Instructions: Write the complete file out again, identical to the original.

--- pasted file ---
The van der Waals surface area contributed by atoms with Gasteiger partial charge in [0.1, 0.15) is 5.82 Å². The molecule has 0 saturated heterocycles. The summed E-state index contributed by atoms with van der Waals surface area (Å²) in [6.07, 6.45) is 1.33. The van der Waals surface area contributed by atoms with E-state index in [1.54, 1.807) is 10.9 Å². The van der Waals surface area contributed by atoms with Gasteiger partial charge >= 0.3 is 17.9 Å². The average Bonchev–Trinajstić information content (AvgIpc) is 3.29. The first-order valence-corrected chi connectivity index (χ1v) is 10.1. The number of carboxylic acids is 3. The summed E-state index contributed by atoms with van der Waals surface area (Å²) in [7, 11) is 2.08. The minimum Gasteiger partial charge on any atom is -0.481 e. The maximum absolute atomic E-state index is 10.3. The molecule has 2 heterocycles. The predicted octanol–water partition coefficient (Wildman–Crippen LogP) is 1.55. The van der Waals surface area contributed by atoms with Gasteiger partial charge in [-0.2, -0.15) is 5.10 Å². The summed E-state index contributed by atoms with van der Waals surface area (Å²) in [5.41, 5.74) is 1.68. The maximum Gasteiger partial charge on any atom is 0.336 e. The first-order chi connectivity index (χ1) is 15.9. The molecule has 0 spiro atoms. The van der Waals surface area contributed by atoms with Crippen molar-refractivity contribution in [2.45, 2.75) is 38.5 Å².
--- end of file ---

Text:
The van der Waals surface area contributed by atoms with Gasteiger partial charge in [0.1, 0.15) is 5.82 Å². The molecule has 0 saturated heterocycles. The summed E-state index contributed by atoms with van der Waals surface area (Å²) in [6.07, 6.45) is 1.33. The van der Waals surface area contributed by atoms with E-state index in [1.54, 1.807) is 10.9 Å². The van der Waals surface area contributed by atoms with Gasteiger partial charge >= 0.3 is 17.9 Å². The average Bonchev–Trinajstić information content (AvgIpc) is 3.29. The first-order valence-corrected chi connectivity index (χ1v) is 10.1. The number of carboxylic acids is 3. The summed E-state index contributed by atoms with van der Waals surface area (Å²) in [7, 11) is 2.08. The minimum Gasteiger partial charge on any atom is -0.481 e. The maximum absolute atomic E-state index is 10.3. The molecule has 2 heterocycles. The predicted octanol–water partition coefficient (Wildman–Crippen LogP) is 1.55. The van der Waals surface area contributed by atoms with Gasteiger partial charge in [-0.2, -0.15) is 5.10 Å². The summed E-state index contributed by atoms with van der Waals surface area (Å²) in [5.41, 5.74) is 1.68. The maximum Gasteiger partial charge on any atom is 0.336 e. The first-order chi connectivity index (χ1) is 15.9. The molecule has 0 spiro atoms. The van der Waals surface area contributed by atoms with Crippen molar-refractivity contribution in [2.45, 2.75) is 38.5 Å².